Fashion’s need for raw materials and labour intensive production processes make it an industry particularly vulnerable to environmental disruption — as are the profit margins of businesses that operate within it.

Point of View


A number of leading fashion businesses are pioneering sustainability initiatives, motivated by both environmental concern and commercial opportunity. H&M has led the way in reducing the carbon footprint of its store network and has pledged to double its energy productivity by 2030. By that year, H&M also aims to use only recycled or other sustainably sourced materials in its products. In 2016, this share was 26 percent (although 43 percent of H&M’s cotton came from sustainable sources. The goal is to use only such cotton by 2020). “Strategic stakeholder engagement — like Organic Cotton Accelerator and Canopy Style — is vital,” says Eileen Fisher, founder of the namesake sustainable fashion brand.

Recycled Plastic

In February 2012, Nike released its Flyknit trainers, with uppers made from micro-engineered polyester that is lightweight and form-fitting. The design reduces waste by about 60 percent compared to traditional cut-and-sew footwear construction. And this month, Adidas launched three new trainer styles made from recycled ocean plastic. Each pair uses 11 plastic bottles and the company’s goal is to make a million pairs from recycled plastic this year alone.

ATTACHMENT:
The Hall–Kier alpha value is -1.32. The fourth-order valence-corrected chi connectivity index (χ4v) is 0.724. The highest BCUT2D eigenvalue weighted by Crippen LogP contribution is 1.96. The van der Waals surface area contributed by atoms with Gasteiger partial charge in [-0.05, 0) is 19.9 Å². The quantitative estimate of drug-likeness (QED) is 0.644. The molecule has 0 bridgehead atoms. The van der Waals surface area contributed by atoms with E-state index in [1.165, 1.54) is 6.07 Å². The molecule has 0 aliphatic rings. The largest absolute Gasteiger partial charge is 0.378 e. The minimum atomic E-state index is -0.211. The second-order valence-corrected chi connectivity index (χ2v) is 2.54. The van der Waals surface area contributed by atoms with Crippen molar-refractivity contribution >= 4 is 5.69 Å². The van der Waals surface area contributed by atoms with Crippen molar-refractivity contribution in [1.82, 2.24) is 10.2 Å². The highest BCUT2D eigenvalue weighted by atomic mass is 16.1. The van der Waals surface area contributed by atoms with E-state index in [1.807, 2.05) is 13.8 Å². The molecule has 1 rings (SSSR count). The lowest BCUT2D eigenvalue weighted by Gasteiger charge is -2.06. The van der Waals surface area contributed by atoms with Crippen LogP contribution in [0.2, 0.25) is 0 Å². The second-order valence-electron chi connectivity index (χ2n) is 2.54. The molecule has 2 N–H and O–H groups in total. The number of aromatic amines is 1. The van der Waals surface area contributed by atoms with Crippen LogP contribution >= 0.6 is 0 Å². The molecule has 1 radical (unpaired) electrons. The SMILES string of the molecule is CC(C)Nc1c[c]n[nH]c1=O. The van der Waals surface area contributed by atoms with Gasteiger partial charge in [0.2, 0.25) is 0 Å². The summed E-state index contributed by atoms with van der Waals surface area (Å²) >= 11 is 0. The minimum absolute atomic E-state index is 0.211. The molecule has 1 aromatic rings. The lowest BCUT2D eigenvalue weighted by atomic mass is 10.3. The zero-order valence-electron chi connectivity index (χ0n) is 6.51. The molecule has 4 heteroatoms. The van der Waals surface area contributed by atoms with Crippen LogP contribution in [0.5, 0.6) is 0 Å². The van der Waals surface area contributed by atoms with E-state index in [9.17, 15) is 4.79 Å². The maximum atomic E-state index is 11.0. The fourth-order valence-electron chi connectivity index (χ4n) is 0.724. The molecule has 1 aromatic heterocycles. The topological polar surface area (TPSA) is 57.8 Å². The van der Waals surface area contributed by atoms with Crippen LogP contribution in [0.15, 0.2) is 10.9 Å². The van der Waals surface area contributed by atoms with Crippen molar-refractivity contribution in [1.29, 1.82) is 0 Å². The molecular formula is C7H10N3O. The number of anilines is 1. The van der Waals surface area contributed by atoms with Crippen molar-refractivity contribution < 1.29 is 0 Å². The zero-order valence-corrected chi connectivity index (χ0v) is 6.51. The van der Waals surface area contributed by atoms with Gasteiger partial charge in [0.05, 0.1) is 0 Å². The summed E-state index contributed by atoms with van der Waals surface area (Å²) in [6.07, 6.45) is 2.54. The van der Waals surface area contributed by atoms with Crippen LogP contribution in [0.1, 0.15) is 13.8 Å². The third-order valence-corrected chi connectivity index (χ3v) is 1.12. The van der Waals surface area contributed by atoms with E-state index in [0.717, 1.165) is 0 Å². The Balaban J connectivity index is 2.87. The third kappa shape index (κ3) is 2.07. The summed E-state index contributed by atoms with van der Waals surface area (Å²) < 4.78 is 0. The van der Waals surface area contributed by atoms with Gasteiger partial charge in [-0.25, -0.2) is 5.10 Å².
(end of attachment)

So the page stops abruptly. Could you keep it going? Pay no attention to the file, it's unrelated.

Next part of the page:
In addition to increased use of sustainable and recycled materials, circular economic principles are being designed into products. For a circular economy to really scale, however, the industry must act together. Fifty percent of the industry is made of small to medium sized enterprises that have limited control over their supply chains.
Read more at Business of Fashion 5 Sustainability Threats Facing Fashion by Robin Mellery-Pratt.

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